Readers React: The shift in OB-GYN demographics does not mean male doctors are being oppressed
To the editor: Medicine has made progress in increasing gender parity, but the fact remains that there continues to be nearly double the number of male physicians as there are female physicians across the country. (“Male doctors are disappearing from gynecology. Not everybody is thrilled about it,” March 7)
My colleague and friend, Dr. Barbara Levy, and I agree: We should celebrate that the obstetrics and gynecology field creates opportunity for women to lead and excel in ways medicine has traditionally excluded them. We are proud to be the most diverse specialty in medicine: In 2016, OB-GYN was reported to have the highest proportion of underrepresented minorities, especially African Americans and Hispanics. Representation in the exam room matters.
Moreover, we should not equate a shift in demographics with oppression or discrimination. The field continues to welcome and encourage the development of all medical students and residents across the gender spectrum.
Lisa Hollier, MD, Houston
The writer is the incoming president of the American College of Obstetricians and Gynecologists.
To the editor: Women have been bullied by patriarchal norms for centuries. Now, finally, this is changing, as women strive to be equal partners in all aspects of society.
Female doctors, especially in OB-GYN, are responding to real female needs for doctors who can relate to our shared biological and emotional needs. Female patients find an emotional connection to female practitioners, to whom they can comfortably disclose extremely personal issues that are essential to quality care.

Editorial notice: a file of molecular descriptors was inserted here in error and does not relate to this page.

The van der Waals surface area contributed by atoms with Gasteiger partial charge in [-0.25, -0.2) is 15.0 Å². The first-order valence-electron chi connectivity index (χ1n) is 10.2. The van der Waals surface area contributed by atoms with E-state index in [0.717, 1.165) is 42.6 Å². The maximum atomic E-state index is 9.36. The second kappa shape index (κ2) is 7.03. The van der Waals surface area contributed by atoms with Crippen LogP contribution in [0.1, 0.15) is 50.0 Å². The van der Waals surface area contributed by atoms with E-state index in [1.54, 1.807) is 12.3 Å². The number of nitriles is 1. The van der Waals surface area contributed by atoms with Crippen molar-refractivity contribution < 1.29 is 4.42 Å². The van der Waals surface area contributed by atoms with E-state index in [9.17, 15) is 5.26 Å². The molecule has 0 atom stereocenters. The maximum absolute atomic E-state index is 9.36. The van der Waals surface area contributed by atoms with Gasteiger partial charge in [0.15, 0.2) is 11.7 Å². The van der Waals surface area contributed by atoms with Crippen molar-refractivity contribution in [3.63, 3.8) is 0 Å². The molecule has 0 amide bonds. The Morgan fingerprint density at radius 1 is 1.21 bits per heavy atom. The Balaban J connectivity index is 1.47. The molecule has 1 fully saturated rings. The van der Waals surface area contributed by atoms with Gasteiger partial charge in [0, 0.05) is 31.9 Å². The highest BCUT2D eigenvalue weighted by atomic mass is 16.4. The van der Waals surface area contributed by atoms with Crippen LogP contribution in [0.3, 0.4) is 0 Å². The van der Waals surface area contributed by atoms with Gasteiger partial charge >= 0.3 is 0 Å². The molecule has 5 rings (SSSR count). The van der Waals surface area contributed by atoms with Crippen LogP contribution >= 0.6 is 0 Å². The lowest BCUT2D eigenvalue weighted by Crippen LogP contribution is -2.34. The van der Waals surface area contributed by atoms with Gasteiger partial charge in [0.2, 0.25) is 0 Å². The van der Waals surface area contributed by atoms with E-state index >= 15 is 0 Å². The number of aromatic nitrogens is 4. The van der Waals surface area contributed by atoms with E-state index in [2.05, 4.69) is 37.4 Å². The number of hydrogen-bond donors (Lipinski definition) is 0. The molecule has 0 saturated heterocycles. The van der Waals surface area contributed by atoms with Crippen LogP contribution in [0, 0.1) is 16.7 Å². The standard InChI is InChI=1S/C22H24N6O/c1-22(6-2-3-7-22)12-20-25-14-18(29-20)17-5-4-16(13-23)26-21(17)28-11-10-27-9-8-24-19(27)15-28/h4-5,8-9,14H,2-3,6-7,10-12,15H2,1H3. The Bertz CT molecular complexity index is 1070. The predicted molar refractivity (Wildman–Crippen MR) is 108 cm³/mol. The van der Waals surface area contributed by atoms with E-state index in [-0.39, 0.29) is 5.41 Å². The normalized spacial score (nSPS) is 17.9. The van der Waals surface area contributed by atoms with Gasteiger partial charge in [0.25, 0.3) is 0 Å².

As a woman who was subject to child sexual abuse for years, I know there are many more victims and survivors whose stories we do not know. I, like dozens of other women, did not speak publicly of this unspeakable crime until now, largely because women are not believed or understood by those we reported it to.
Bernadette Lucas, RN, Hollywood
To the editor: I agree that a diverse physician workforce improves patient care, and it is unfortunate that men are becoming less represented in OB-GYN. In my OB-GYN residency program, some of the providers I admire most are male.
To be frank, however, we have much bigger workforce problems in our specialty. About half of all U.S. counties do not have an OB-GYN physician. In the past decade or so there has been a trend for us to relocate to more urban and affluent places. Even metropolitan areas supersaturated with physicians struggle to provide care to their most vulnerable women.
I don’t think it matters whether male or female physicians work to solve these problems — but we need to address them if we want to improve women’s health.
Kristin Parrinella, MD, Playa del Rey
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